Claude and Camille: A Novel of Monet
by Stephanie Cowell
I confess … I completely picked up this book because of the cover.
(Admit it, you would have too.)
As one of the artists known as the Impressionists, Claude Monet’s paintings have become among the most recognized and best loved in the world. However, as Claude and Camille makes very clear, his success was definitely not of the overnight variety. Monet’s work was routinely dismissed and the success he did have came very late in his life.
Claude and Camille is a historical novel about the life of Monet and Camille Doncieux, who he met in a bookshop and who modeled for many of his now-well known paintings. The two fell in love and lived a life that can only be described as one that was solely dedicated to each other and Claude’s art.
Perpetually believing and declaring that he was on the verge of some great success, Claude was constantly penniless and often owed money to everyone and anyone. When he and Camille weren’t being evicted from one rented room after another, they were living with Claude’s passel of artist friends.
Ah, yes … the friends. These weren’t just any ordinary, run-of-the-mill friends. (At the time they were, because like Monet, they all were poor and spent days imploring passersby and patrons in restaurants for a chance to sketch them for a few francs.) These BFFs of Monet’s had names like Renoir, Pissaro, Degas, Cezanne, Bazille, and Manet.
Their interactions make for some of the strongest parts of Claude and Camille. I loved reading about this group, their back and forth banter, their steadfast support of and belief in one another. They were always a day late and a dollar short, always borrowing money from someone’s family member. They had grandiose plans for an independent exhibition of their collective work – which eventually did happen, but which took years to become more than a dream (again, due to the lack of money).
In some ways, I liked the relationship between the artists moreso than the one with Claude and Camille. Theirs was a love story, absolutely, but a frustrating one. At times, Claude was a little maddening; you wanted to shake the guy and tell him to man up and get a real job so Camille and his baby, Jean, would have a decent home and enough food on the table. (He often turned down “regular” jobs, such as working in his father’s nautical supply business, that would have provided a stable income.) Claude left Camille for months on several occasions. He was also, if the dialogue is any indication of his real personality, a bit prone to melodrama and haughtiness.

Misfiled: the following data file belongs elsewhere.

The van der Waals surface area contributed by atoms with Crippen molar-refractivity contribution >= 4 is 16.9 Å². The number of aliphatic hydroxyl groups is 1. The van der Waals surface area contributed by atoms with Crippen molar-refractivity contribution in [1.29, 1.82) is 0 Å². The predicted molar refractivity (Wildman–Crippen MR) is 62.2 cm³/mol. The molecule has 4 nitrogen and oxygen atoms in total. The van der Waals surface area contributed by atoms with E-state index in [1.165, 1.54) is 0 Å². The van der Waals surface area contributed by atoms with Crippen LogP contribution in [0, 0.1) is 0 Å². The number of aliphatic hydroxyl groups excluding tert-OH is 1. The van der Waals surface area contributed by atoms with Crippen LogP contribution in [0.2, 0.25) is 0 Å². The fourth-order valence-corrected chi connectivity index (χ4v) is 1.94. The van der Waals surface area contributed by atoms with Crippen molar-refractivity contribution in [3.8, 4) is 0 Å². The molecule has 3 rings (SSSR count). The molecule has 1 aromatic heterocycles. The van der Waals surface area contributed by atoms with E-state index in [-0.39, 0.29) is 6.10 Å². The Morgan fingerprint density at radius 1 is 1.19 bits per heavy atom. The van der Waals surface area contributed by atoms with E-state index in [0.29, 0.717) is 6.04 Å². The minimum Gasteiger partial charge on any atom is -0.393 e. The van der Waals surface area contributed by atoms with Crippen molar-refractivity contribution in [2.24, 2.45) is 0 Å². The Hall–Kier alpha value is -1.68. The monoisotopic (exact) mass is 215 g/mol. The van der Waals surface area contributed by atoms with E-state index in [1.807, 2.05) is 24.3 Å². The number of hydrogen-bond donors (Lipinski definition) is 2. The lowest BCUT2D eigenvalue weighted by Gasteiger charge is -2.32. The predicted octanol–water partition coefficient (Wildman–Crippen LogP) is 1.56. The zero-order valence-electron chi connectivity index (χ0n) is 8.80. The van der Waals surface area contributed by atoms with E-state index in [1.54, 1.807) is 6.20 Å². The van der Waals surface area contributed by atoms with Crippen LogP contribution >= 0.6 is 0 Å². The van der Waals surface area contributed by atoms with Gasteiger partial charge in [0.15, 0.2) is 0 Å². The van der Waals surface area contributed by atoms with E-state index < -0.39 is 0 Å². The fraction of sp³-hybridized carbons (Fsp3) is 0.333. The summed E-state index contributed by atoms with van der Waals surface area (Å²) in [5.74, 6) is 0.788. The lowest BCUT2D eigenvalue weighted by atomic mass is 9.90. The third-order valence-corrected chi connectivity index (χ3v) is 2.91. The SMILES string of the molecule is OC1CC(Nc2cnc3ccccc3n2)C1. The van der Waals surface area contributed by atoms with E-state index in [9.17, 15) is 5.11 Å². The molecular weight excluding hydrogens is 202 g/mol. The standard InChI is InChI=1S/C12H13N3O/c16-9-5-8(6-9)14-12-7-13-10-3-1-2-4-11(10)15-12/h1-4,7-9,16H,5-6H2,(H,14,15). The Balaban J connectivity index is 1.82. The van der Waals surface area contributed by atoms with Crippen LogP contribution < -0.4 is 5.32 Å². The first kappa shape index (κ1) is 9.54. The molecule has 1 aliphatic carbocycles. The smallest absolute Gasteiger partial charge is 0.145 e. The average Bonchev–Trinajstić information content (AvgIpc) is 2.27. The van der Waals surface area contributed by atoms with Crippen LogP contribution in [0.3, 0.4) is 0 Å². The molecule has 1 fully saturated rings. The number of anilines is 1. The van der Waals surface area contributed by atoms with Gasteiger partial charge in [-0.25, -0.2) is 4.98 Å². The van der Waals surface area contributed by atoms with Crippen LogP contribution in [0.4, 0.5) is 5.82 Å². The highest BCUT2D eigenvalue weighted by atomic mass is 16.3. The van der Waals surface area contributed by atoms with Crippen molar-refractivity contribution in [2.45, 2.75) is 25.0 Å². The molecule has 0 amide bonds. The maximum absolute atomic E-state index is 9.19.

Camille wasn’t perfect either (she probably suffered from undiagnosed depression – who the hell could blame the poor woman?) and while she had the patience of a saint to put up with Claude’s dreams, you have to give her credit for believing in the guy when others would (and did) give up on him. Still, she did so at a price to herself, giving up on her own dreams of writing and being an actress.
(This is, of course, easy to say in 2010. Back in the mid-1800s, things were a bit different.)
I enjoyed Claude and Camille, but there was something – I can’t quite pinpoint what, exactly – that was a little flat. It might have been in the dialogue. It was certainly very interesting in terms of subject matter (especially in regards to the Impressionists’ lives and friendships) but as a novel, Claude and Camille didn’t rise to the level of being a stay-up-all-night type of captivating read. That said, if you’re a fan of Monet’s work or any of the Impressionists, and if you enjoy historical fiction and a good – but sad – love story, this is a satisfying read about one of the best known artists we may not have known this much about.
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copyright 2010, Melissa (Betty and Boo’s Mommy, The Betty and Boo Chronicles) If you are reading this on a blog or website other than The Betty and Boo Chronicles or via a feedreader, this content has been stolen and used without permission.